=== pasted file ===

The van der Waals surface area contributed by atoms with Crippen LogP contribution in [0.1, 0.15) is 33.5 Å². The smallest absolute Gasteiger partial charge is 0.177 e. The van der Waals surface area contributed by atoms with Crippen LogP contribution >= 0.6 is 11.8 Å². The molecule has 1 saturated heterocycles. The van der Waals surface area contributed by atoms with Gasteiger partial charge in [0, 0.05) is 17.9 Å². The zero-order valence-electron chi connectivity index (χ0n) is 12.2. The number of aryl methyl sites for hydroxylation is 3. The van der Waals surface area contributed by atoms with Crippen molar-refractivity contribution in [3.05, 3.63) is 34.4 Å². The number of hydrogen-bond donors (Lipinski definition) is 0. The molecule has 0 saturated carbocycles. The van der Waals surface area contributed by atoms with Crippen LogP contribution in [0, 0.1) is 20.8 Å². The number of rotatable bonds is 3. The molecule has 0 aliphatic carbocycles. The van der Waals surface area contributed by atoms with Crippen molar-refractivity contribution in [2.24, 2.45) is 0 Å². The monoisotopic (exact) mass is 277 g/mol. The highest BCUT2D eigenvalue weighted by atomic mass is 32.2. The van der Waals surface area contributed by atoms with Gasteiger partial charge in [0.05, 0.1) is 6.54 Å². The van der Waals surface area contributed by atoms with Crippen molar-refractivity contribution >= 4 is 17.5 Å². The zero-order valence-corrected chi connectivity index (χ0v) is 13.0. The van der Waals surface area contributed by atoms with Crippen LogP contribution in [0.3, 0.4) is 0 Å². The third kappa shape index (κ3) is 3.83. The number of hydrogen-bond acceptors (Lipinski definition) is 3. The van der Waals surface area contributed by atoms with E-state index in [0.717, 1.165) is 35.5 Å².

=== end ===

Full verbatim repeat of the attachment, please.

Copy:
The van der Waals surface area contributed by atoms with Crippen LogP contribution in [0.1, 0.15) is 33.5 Å². The smallest absolute Gasteiger partial charge is 0.177 e. The van der Waals surface area contributed by atoms with Crippen LogP contribution >= 0.6 is 11.8 Å². The molecule has 1 saturated heterocycles. The van der Waals surface area contributed by atoms with Gasteiger partial charge in [0, 0.05) is 17.9 Å². The zero-order valence-electron chi connectivity index (χ0n) is 12.2. The number of aryl methyl sites for hydroxylation is 3. The van der Waals surface area contributed by atoms with Crippen molar-refractivity contribution in [3.05, 3.63) is 34.4 Å². The number of hydrogen-bond donors (Lipinski definition) is 0. The molecule has 0 saturated carbocycles. The van der Waals surface area contributed by atoms with Crippen LogP contribution in [0, 0.1) is 20.8 Å². The number of rotatable bonds is 3. The molecule has 0 aliphatic carbocycles. The van der Waals surface area contributed by atoms with Crippen molar-refractivity contribution in [2.24, 2.45) is 0 Å². The monoisotopic (exact) mass is 277 g/mol. The highest BCUT2D eigenvalue weighted by atomic mass is 32.2. The van der Waals surface area contributed by atoms with Gasteiger partial charge in [0.05, 0.1) is 6.54 Å². The van der Waals surface area contributed by atoms with Crippen molar-refractivity contribution >= 4 is 17.5 Å². The zero-order valence-corrected chi connectivity index (χ0v) is 13.0. The van der Waals surface area contributed by atoms with Crippen LogP contribution in [0.3, 0.4) is 0 Å². The third kappa shape index (κ3) is 3.83. The number of hydrogen-bond acceptors (Lipinski definition) is 3. The van der Waals surface area contributed by atoms with E-state index in [0.717, 1.165) is 35.5 Å².